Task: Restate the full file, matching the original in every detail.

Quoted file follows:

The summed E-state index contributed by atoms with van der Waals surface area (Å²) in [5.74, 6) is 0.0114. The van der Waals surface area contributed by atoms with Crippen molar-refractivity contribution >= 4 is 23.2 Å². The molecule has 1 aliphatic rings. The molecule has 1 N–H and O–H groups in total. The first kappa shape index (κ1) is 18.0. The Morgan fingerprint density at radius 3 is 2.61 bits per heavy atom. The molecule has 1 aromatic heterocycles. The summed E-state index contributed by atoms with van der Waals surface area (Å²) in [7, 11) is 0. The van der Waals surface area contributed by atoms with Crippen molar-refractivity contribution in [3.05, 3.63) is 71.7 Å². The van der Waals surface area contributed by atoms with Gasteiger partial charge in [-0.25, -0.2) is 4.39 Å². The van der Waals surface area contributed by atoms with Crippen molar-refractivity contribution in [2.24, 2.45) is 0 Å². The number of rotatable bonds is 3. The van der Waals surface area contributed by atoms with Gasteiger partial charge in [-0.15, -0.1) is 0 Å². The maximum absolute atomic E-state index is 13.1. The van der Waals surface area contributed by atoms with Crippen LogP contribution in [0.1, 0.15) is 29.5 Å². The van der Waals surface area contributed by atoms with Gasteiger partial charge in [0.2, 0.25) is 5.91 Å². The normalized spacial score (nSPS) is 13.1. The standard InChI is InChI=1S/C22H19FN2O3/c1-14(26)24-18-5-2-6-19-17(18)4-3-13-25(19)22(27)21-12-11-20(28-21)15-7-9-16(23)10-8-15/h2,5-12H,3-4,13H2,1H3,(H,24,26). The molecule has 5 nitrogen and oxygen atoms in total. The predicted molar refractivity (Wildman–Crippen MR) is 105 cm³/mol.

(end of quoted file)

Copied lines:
The summed E-state index contributed by atoms with van der Waals surface area (Å²) in [5.74, 6) is 0.0114. The van der Waals surface area contributed by atoms with Crippen molar-refractivity contribution >= 4 is 23.2 Å². The molecule has 1 aliphatic rings. The molecule has 1 N–H and O–H groups in total. The first kappa shape index (κ1) is 18.0. The Morgan fingerprint density at radius 3 is 2.61 bits per heavy atom. The molecule has 1 aromatic heterocycles. The summed E-state index contributed by atoms with van der Waals surface area (Å²) in [7, 11) is 0. The van der Waals surface area contributed by atoms with Crippen molar-refractivity contribution in [3.05, 3.63) is 71.7 Å². The van der Waals surface area contributed by atoms with Gasteiger partial charge in [-0.25, -0.2) is 4.39 Å². The van der Waals surface area contributed by atoms with Crippen molar-refractivity contribution in [2.24, 2.45) is 0 Å². The number of rotatable bonds is 3. The van der Waals surface area contributed by atoms with Gasteiger partial charge in [-0.15, -0.1) is 0 Å². The maximum absolute atomic E-state index is 13.1. The van der Waals surface area contributed by atoms with Crippen LogP contribution in [0.1, 0.15) is 29.5 Å². The van der Waals surface area contributed by atoms with Gasteiger partial charge in [0.2, 0.25) is 5.91 Å². The normalized spacial score (nSPS) is 13.1. The standard InChI is InChI=1S/C22H19FN2O3/c1-14(26)24-18-5-2-6-19-17(18)4-3-13-25(19)22(27)21-12-11-20(28-21)15-7-9-16(23)10-8-15/h2,5-12H,3-4,13H2,1H3,(H,24,26). The molecule has 5 nitrogen and oxygen atoms in total. The predicted molar refractivity (Wildman–Crippen MR) is 105 cm³/mol.